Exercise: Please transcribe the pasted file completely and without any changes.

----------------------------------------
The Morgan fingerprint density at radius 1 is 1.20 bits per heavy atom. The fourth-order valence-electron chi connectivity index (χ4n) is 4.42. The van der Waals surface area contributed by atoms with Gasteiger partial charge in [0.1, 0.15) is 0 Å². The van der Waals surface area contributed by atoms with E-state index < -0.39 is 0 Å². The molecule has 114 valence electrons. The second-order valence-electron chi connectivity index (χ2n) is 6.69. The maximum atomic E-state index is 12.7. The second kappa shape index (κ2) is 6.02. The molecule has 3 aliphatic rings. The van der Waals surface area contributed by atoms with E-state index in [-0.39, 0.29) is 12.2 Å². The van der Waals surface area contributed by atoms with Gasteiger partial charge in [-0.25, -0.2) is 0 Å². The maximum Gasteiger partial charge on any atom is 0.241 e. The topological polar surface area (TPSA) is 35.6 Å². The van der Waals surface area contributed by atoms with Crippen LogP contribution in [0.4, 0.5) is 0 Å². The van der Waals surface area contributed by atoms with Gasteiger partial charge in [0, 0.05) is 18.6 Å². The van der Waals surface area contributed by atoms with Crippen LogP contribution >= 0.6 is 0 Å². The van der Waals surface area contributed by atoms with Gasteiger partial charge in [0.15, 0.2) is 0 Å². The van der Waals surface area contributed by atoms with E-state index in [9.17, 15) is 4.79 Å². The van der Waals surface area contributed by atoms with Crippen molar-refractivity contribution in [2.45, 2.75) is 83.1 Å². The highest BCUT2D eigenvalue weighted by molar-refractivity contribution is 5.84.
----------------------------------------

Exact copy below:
The Morgan fingerprint density at radius 1 is 1.20 bits per heavy atom. The fourth-order valence-electron chi connectivity index (χ4n) is 4.42. The van der Waals surface area contributed by atoms with Gasteiger partial charge in [0.1, 0.15) is 0 Å². The van der Waals surface area contributed by atoms with E-state index < -0.39 is 0 Å². The molecule has 114 valence electrons. The second-order valence-electron chi connectivity index (χ2n) is 6.69. The maximum atomic E-state index is 12.7. The second kappa shape index (κ2) is 6.02. The molecule has 3 aliphatic rings. The van der Waals surface area contributed by atoms with E-state index in [-0.39, 0.29) is 12.2 Å². The van der Waals surface area contributed by atoms with Gasteiger partial charge in [-0.25, -0.2) is 0 Å². The maximum Gasteiger partial charge on any atom is 0.241 e. The topological polar surface area (TPSA) is 35.6 Å². The van der Waals surface area contributed by atoms with Crippen LogP contribution in [0.4, 0.5) is 0 Å². The van der Waals surface area contributed by atoms with Gasteiger partial charge in [0, 0.05) is 18.6 Å². The van der Waals surface area contributed by atoms with Crippen LogP contribution >= 0.6 is 0 Å². The van der Waals surface area contributed by atoms with Gasteiger partial charge in [0.15, 0.2) is 0 Å². The van der Waals surface area contributed by atoms with E-state index in [9.17, 15) is 4.79 Å². The van der Waals surface area contributed by atoms with Crippen molar-refractivity contribution in [2.45, 2.75) is 83.1 Å². The highest BCUT2D eigenvalue weighted by molar-refractivity contribution is 5.84.